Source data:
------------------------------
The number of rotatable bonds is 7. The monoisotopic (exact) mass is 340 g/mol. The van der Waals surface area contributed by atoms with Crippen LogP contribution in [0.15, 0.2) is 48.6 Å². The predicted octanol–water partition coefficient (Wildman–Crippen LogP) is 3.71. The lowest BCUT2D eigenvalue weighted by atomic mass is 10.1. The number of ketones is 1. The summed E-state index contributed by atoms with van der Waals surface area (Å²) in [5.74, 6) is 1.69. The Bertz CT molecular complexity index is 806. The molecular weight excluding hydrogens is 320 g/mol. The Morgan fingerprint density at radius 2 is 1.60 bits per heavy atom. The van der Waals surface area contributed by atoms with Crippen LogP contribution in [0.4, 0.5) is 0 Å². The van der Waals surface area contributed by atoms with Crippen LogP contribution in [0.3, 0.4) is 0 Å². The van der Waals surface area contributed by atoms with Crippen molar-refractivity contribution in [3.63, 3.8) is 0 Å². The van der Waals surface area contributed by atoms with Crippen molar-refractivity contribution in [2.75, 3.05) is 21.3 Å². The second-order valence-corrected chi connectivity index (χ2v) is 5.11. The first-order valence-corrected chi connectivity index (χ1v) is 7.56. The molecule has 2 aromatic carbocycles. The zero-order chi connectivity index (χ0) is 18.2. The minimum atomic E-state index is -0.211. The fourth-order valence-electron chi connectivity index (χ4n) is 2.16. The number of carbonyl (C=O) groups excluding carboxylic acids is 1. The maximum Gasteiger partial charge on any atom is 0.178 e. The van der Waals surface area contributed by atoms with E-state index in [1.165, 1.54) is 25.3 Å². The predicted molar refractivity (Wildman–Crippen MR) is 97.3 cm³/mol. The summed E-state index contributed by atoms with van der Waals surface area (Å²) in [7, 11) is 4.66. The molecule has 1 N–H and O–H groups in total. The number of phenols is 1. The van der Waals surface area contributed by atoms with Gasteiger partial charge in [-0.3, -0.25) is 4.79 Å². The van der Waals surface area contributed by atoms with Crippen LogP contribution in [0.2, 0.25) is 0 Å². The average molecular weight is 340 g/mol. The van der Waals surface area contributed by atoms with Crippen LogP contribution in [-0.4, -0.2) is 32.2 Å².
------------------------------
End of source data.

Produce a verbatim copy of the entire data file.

The number of rotatable bonds is 7. The monoisotopic (exact) mass is 340 g/mol. The van der Waals surface area contributed by atoms with Crippen LogP contribution in [0.15, 0.2) is 48.6 Å². The predicted octanol–water partition coefficient (Wildman–Crippen LogP) is 3.71. The lowest BCUT2D eigenvalue weighted by atomic mass is 10.1. The number of ketones is 1. The summed E-state index contributed by atoms with van der Waals surface area (Å²) in [5.74, 6) is 1.69. The Bertz CT molecular complexity index is 806. The molecular weight excluding hydrogens is 320 g/mol. The Morgan fingerprint density at radius 2 is 1.60 bits per heavy atom. The van der Waals surface area contributed by atoms with Crippen LogP contribution in [0.4, 0.5) is 0 Å². The van der Waals surface area contributed by atoms with Crippen LogP contribution in [0.3, 0.4) is 0 Å². The van der Waals surface area contributed by atoms with Crippen molar-refractivity contribution in [3.63, 3.8) is 0 Å². The van der Waals surface area contributed by atoms with Crippen molar-refractivity contribution in [2.75, 3.05) is 21.3 Å². The second-order valence-corrected chi connectivity index (χ2v) is 5.11. The first-order valence-corrected chi connectivity index (χ1v) is 7.56. The molecule has 2 aromatic carbocycles. The zero-order chi connectivity index (χ0) is 18.2. The minimum atomic E-state index is -0.211. The fourth-order valence-electron chi connectivity index (χ4n) is 2.16. The number of carbonyl (C=O) groups excluding carboxylic acids is 1. The maximum Gasteiger partial charge on any atom is 0.178 e. The van der Waals surface area contributed by atoms with E-state index in [1.165, 1.54) is 25.3 Å². The predicted molar refractivity (Wildman–Crippen MR) is 97.3 cm³/mol. The summed E-state index contributed by atoms with van der Waals surface area (Å²) in [7, 11) is 4.66. The molecule has 1 N–H and O–H groups in total. The number of phenols is 1. The van der Waals surface area contributed by atoms with Gasteiger partial charge in [-0.3, -0.25) is 4.79 Å². The van der Waals surface area contributed by atoms with Crippen LogP contribution in [0.2, 0.25) is 0 Å². The average molecular weight is 340 g/mol. The van der Waals surface area contributed by atoms with Crippen LogP contribution in [-0.4, -0.2) is 32.2 Å².